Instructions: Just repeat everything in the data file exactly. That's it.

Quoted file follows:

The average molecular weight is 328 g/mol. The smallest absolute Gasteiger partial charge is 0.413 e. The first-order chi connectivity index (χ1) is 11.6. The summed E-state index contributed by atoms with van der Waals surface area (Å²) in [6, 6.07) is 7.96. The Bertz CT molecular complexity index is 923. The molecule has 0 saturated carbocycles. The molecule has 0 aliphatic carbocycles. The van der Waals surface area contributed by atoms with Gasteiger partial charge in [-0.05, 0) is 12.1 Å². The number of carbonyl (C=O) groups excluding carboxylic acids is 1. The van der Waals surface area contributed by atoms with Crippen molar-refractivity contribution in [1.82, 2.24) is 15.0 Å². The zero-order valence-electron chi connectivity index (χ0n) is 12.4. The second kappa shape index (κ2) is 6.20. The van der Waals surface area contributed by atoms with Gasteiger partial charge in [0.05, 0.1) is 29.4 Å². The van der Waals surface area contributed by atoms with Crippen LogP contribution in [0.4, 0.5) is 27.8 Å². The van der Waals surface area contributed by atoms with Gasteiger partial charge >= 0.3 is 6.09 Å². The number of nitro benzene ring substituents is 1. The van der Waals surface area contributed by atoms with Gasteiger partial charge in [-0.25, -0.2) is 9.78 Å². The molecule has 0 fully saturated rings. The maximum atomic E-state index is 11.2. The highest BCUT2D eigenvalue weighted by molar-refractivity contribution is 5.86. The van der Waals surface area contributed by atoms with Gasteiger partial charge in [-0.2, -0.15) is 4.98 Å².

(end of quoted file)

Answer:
The average molecular weight is 328 g/mol. The smallest absolute Gasteiger partial charge is 0.413 e. The first-order chi connectivity index (χ1) is 11.6. The summed E-state index contributed by atoms with van der Waals surface area (Å²) in [6, 6.07) is 7.96. The Bertz CT molecular complexity index is 923. The molecule has 0 saturated carbocycles. The molecule has 0 aliphatic carbocycles. The van der Waals surface area contributed by atoms with Gasteiger partial charge in [-0.05, 0) is 12.1 Å². The number of carbonyl (C=O) groups excluding carboxylic acids is 1. The van der Waals surface area contributed by atoms with Crippen molar-refractivity contribution in [1.82, 2.24) is 15.0 Å². The zero-order valence-electron chi connectivity index (χ0n) is 12.4. The second kappa shape index (κ2) is 6.20. The van der Waals surface area contributed by atoms with Gasteiger partial charge in [0.05, 0.1) is 29.4 Å². The van der Waals surface area contributed by atoms with Crippen LogP contribution in [0.4, 0.5) is 27.8 Å². The van der Waals surface area contributed by atoms with Gasteiger partial charge >= 0.3 is 6.09 Å². The number of nitro benzene ring substituents is 1. The van der Waals surface area contributed by atoms with Gasteiger partial charge in [-0.25, -0.2) is 9.78 Å². The molecule has 0 fully saturated rings. The maximum atomic E-state index is 11.2. The highest BCUT2D eigenvalue weighted by molar-refractivity contribution is 5.86. The van der Waals surface area contributed by atoms with Gasteiger partial charge in [-0.2, -0.15) is 4.98 Å².